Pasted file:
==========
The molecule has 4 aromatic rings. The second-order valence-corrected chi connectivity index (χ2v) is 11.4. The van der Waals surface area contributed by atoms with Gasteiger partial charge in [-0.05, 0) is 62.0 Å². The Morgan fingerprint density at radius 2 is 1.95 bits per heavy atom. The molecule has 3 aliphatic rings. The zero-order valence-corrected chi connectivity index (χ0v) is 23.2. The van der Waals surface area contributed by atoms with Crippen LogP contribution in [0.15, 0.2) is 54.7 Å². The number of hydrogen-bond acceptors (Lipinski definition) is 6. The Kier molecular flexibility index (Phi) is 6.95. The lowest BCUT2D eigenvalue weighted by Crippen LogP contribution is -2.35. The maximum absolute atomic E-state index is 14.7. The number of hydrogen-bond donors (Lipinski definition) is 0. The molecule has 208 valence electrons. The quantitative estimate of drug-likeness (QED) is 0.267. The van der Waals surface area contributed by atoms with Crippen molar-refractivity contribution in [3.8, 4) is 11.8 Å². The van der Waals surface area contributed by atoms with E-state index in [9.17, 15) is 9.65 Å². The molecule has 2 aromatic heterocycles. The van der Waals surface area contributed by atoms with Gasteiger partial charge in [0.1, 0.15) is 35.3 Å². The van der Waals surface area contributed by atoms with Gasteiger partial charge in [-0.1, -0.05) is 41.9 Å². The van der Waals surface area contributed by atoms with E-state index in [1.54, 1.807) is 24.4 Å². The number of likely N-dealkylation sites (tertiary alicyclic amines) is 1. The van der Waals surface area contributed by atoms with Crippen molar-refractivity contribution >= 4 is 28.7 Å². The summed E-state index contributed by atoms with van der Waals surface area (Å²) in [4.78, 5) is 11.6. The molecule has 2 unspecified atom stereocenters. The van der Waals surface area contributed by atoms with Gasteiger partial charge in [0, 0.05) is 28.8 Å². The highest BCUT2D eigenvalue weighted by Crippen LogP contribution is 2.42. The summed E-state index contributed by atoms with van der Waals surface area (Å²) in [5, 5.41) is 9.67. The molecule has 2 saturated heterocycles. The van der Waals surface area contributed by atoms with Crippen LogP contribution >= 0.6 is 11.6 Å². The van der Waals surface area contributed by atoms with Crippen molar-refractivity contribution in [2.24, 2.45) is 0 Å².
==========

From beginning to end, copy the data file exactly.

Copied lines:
The molecule has 4 aromatic rings. The second-order valence-corrected chi connectivity index (χ2v) is 11.4. The van der Waals surface area contributed by atoms with Gasteiger partial charge in [-0.05, 0) is 62.0 Å². The Morgan fingerprint density at radius 2 is 1.95 bits per heavy atom. The molecule has 3 aliphatic rings. The zero-order valence-corrected chi connectivity index (χ0v) is 23.2. The van der Waals surface area contributed by atoms with Crippen LogP contribution in [0.15, 0.2) is 54.7 Å². The number of hydrogen-bond acceptors (Lipinski definition) is 6. The Kier molecular flexibility index (Phi) is 6.95. The lowest BCUT2D eigenvalue weighted by Crippen LogP contribution is -2.35. The maximum absolute atomic E-state index is 14.7. The number of hydrogen-bond donors (Lipinski definition) is 0. The molecule has 208 valence electrons. The quantitative estimate of drug-likeness (QED) is 0.267. The van der Waals surface area contributed by atoms with Crippen molar-refractivity contribution in [3.8, 4) is 11.8 Å². The van der Waals surface area contributed by atoms with E-state index in [9.17, 15) is 9.65 Å². The molecule has 2 aromatic heterocycles. The van der Waals surface area contributed by atoms with Gasteiger partial charge in [0.1, 0.15) is 35.3 Å². The van der Waals surface area contributed by atoms with Gasteiger partial charge in [-0.1, -0.05) is 41.9 Å². The van der Waals surface area contributed by atoms with E-state index in [1.54, 1.807) is 24.4 Å². The number of likely N-dealkylation sites (tertiary alicyclic amines) is 1. The van der Waals surface area contributed by atoms with Crippen molar-refractivity contribution >= 4 is 28.7 Å². The summed E-state index contributed by atoms with van der Waals surface area (Å²) in [4.78, 5) is 11.6. The molecule has 2 unspecified atom stereocenters. The van der Waals surface area contributed by atoms with Gasteiger partial charge in [0, 0.05) is 28.8 Å². The highest BCUT2D eigenvalue weighted by Crippen LogP contribution is 2.42. The summed E-state index contributed by atoms with van der Waals surface area (Å²) in [5, 5.41) is 9.67. The molecule has 2 saturated heterocycles. The van der Waals surface area contributed by atoms with Crippen LogP contribution >= 0.6 is 11.6 Å². The van der Waals surface area contributed by atoms with Crippen molar-refractivity contribution in [2.24, 2.45) is 0 Å².